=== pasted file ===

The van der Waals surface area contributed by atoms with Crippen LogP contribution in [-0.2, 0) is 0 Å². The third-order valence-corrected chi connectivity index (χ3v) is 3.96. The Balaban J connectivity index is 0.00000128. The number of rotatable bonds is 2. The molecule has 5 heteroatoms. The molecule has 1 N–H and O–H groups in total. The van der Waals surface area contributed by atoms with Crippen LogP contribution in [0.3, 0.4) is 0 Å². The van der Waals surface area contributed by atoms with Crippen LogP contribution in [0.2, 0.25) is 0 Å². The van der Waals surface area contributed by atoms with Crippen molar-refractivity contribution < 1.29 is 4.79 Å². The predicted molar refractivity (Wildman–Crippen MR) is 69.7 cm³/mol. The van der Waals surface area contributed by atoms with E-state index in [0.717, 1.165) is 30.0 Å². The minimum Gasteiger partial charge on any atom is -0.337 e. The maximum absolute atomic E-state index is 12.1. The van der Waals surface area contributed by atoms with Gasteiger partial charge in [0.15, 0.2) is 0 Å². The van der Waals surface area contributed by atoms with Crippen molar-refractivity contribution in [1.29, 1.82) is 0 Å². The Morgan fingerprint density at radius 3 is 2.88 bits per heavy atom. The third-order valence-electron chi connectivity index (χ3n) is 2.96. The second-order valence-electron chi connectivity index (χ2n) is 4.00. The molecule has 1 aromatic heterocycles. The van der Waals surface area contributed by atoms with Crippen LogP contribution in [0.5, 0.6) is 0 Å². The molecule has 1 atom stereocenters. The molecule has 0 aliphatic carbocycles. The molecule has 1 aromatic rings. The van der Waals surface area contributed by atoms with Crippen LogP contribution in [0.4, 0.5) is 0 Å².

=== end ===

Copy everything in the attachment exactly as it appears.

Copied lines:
The van der Waals surface area contributed by atoms with Crippen LogP contribution in [-0.2, 0) is 0 Å². The third-order valence-corrected chi connectivity index (χ3v) is 3.96. The Balaban J connectivity index is 0.00000128. The number of rotatable bonds is 2. The molecule has 5 heteroatoms. The molecule has 1 N–H and O–H groups in total. The van der Waals surface area contributed by atoms with Crippen LogP contribution in [0.3, 0.4) is 0 Å². The van der Waals surface area contributed by atoms with Crippen LogP contribution in [0.2, 0.25) is 0 Å². The van der Waals surface area contributed by atoms with Crippen molar-refractivity contribution < 1.29 is 4.79 Å². The predicted molar refractivity (Wildman–Crippen MR) is 69.7 cm³/mol. The van der Waals surface area contributed by atoms with E-state index in [0.717, 1.165) is 30.0 Å². The minimum Gasteiger partial charge on any atom is -0.337 e. The maximum absolute atomic E-state index is 12.1. The van der Waals surface area contributed by atoms with Gasteiger partial charge in [0.15, 0.2) is 0 Å². The van der Waals surface area contributed by atoms with Crippen molar-refractivity contribution in [1.29, 1.82) is 0 Å². The Morgan fingerprint density at radius 3 is 2.88 bits per heavy atom. The third-order valence-electron chi connectivity index (χ3n) is 2.96. The second-order valence-electron chi connectivity index (χ2n) is 4.00. The molecule has 1 aromatic heterocycles. The van der Waals surface area contributed by atoms with Crippen LogP contribution in [0.5, 0.6) is 0 Å². The molecule has 1 atom stereocenters. The molecule has 0 aliphatic carbocycles. The molecule has 1 aromatic rings. The van der Waals surface area contributed by atoms with Crippen LogP contribution in [0.4, 0.5) is 0 Å².